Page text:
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When Sergey Brin and Larry Page first sat down to develop Backrub, the precursor search engine to Google, they had no idea that one day in the future their project would become so successful that individuals would create Google âbombs’ to get listed on first page search results or that ‘content farms’ (a controversial term) like Demand Media would develop sophisticated strategies to âgame’ their ‘paid’ articles to the top of search engine rankings through sites like ehow.com.
A whole new industry called Search Engine Optimization (SEO) sprang up in the wake of Google’s runaway success, which has now indexed close to 200 million sites (probably way more). The two techniques referenced in the opening paragraph were arguably common tactics used to achieve higher rankings in the name of sport or profit or both.
Today millions of small businesses rely on good search results to generate traffic and leads. Their efforts for years were centred around attaining a high Page Rank (PR), the original Google magic sauce that slipstreamed the idea of âprecedents’ in the legal industry to reward sites that had high numbers of quality backlinks pointing to their home page. The presence and composition of anchor text contributed to the final ranking, although everyone is aware that there are literally hundreds of other signals that Google’s algorithm considers before issuing a high search engine ranking.
Over time, as spammers or lazy website owners attempted to inflate backlinks to their home page from fake sites or low-quality directories, Google revised its algorithm to deal with this practice. It simultaneously had to rethink its position on Google Bombs, a situation in which many people link to an article using a particular phrase, such as ‘using Google effectively’, thus fooling Google into believing that this phrase is related to the content of the page, even if that particular phrase isn’t used within the page itself.
This âgame’ has now been going on since 1997 and reached boiling point in 2012 with the latest iteration of algorithm updates known as Google Panda. This amounts to a tacit concession by Google that âcontent’, not âreciprocal linking’ is the key to achieving a future high position on Google.
While over the last few years companies like Demand Media and Associated Content have developed canned templates for producing articles that appear high in search results, the latest round of Panda updates have arguably pushed them lower down the ranking totem pole while at the same time rewarding website owners that publish deep, worthwhile content that often falls under the umbrella term ‘inbound marketing’. In fact, as much as 12% of websites may have negatively been affected by Google Panda updates that have been systematically released each month by Google.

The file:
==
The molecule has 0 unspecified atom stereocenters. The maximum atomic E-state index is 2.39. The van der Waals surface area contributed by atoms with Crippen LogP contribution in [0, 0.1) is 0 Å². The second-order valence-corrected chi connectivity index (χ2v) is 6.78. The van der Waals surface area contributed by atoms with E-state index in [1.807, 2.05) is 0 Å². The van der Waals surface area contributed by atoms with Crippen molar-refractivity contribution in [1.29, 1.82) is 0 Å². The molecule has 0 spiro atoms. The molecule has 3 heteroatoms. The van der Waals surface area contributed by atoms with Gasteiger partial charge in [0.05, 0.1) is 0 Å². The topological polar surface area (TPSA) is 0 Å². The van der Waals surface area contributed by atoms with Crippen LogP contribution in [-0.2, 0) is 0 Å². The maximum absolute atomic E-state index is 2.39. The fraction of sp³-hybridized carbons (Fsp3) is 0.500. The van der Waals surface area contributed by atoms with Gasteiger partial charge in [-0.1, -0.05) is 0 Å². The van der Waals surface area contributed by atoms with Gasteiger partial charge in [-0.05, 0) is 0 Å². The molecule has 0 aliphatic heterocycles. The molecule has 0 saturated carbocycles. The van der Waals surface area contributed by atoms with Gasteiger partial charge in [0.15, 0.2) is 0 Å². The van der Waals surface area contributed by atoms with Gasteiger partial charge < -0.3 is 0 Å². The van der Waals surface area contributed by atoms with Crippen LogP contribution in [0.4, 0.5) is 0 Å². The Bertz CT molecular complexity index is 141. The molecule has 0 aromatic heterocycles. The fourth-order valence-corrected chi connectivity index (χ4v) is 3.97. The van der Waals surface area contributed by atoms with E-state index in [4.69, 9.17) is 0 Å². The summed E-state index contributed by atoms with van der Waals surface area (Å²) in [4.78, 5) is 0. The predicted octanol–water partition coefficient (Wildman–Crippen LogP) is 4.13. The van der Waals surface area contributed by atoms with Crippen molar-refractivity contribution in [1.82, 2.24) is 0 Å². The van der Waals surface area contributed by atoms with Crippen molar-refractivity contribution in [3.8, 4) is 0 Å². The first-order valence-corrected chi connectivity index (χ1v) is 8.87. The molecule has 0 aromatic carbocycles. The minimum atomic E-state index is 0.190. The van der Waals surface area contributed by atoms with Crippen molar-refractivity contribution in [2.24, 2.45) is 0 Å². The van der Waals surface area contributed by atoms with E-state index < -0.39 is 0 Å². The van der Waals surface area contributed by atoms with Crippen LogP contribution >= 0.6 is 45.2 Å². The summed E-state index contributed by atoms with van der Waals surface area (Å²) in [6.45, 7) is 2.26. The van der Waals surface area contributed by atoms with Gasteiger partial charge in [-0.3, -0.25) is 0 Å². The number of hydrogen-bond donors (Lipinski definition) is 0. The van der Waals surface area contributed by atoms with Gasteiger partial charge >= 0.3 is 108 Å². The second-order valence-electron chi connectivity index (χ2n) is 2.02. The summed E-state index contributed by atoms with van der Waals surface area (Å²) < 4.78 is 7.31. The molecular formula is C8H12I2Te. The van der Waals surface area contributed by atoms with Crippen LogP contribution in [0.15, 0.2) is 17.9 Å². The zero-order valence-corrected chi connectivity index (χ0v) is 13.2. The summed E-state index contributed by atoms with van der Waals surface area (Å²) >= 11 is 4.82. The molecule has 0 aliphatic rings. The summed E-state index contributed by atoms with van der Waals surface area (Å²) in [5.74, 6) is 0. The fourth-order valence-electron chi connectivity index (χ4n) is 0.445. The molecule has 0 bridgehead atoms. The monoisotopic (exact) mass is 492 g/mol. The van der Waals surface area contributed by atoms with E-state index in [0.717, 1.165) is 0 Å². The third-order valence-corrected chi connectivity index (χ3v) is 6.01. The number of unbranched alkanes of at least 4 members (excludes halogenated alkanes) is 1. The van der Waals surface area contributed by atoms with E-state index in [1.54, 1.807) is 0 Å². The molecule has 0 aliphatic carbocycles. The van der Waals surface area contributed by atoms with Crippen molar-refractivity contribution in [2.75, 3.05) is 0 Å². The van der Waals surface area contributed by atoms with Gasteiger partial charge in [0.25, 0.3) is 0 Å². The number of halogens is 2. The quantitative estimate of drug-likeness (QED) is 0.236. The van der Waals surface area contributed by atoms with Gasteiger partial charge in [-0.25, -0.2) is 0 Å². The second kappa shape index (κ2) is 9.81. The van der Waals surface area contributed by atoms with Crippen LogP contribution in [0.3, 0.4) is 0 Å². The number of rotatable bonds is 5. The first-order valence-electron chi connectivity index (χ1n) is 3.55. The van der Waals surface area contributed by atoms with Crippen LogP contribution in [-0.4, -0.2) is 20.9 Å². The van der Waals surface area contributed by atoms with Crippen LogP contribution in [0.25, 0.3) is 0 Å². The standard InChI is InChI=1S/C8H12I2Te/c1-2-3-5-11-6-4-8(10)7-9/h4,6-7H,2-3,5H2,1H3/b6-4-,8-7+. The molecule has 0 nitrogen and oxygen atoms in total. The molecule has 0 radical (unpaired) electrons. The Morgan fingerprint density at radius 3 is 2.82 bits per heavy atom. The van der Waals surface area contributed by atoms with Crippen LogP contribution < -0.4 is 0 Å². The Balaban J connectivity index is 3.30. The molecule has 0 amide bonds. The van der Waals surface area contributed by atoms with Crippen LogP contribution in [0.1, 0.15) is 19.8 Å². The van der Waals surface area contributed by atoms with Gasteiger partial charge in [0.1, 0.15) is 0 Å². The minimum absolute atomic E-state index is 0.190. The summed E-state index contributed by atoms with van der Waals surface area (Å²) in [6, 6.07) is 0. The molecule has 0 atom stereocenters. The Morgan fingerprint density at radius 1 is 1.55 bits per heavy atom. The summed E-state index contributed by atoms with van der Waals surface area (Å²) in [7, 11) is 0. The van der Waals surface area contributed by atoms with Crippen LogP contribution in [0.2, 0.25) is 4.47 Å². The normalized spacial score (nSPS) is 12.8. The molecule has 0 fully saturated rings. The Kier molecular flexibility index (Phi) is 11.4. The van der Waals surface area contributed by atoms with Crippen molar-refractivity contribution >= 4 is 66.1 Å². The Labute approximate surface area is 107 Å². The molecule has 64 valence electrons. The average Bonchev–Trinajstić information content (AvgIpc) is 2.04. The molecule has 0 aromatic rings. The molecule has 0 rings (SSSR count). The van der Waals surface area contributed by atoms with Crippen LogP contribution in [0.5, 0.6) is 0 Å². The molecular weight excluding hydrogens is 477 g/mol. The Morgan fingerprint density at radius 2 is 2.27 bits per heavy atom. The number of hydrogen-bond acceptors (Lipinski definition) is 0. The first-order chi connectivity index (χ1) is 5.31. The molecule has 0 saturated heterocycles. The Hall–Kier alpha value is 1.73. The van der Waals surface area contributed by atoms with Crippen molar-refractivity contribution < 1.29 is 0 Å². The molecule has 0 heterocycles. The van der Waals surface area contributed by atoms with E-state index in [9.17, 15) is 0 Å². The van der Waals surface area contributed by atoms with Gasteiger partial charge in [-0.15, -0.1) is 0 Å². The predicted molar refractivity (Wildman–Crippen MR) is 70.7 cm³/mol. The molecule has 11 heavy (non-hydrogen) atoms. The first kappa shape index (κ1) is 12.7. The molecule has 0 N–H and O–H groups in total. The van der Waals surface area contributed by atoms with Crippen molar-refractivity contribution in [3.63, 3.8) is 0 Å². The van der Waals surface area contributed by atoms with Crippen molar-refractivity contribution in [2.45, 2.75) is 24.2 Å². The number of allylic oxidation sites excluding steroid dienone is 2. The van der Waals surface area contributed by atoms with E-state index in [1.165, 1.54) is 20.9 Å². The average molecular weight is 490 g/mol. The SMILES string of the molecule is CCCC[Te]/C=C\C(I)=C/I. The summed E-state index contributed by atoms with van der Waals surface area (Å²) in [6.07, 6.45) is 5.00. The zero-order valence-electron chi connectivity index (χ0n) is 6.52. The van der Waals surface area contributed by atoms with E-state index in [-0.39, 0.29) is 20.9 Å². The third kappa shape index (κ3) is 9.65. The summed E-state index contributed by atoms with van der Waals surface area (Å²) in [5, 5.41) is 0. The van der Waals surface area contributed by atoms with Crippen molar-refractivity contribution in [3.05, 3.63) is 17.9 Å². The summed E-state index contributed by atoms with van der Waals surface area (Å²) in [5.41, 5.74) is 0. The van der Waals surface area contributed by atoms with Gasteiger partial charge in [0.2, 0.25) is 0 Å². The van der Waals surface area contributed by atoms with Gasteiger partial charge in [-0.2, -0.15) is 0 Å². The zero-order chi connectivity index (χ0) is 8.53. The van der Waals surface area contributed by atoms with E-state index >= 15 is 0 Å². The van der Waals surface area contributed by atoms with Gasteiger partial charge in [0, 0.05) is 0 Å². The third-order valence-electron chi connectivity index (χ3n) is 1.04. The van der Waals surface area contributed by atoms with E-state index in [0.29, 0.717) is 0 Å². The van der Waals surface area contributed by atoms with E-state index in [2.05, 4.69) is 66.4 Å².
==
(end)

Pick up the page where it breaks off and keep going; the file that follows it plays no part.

In many ways, we have a reached a high watermark where quality writers and content publishers are in a pole position to gain higher ranking for their articles or websites (or the clients they produce work for.)
âOf course, we aren’t disclosing the actual ranking signals used in our algorithms because we don’t want folks to game our search results; but if you want to step into Google’s mindset, the questions below provide some guidance on how we’ve been looking at the issue,â said Google.
Here are just five guiding questions that Google suggests you ask yourself before you publish new content:
â¢ Would you trust the information presented in this article?
â¢ Did an expert or enthusiast who knows the topic well write this article, or is it shallower in nature?
â¢ Does the site have duplicate, overlapping, or redundant articles on the same or similar topics with slightly different keyword variations?
â¢ Would you be comfortable giving your credit card information to this site?
â¢ Does this article have spelling, stylistic, or factual errors?
Over the remainder of 2012, Google will be rolling out the last of the 500 changes under Panda to strengthen and improve its algorithm. In 2013, a new iteration of changes will begin.
There is a lesson to be learned here: Google is seeking out independent sites that don’t publish content to get a higher ranking but instead publish material designed to be useful to their readership or customers. By focusing on content, not Google, you should over time see your rankings rise magically upwards.
Of course, both technical onsite and offsite SEO will continue to be important, but over-attention to keyword density, backlinks and other SERP data may indicate you are trying to please Google, not your customers. And, this is something Google is desperately trying to stop because its future status as the world’s number 1 search engine will depend on it.
Author Bio: Jason Stevens from jason-stevens.com / Freelance web developer, tech writer and follower of cloud computing trends. Follow him on Twitter: @_jason_stevens_.
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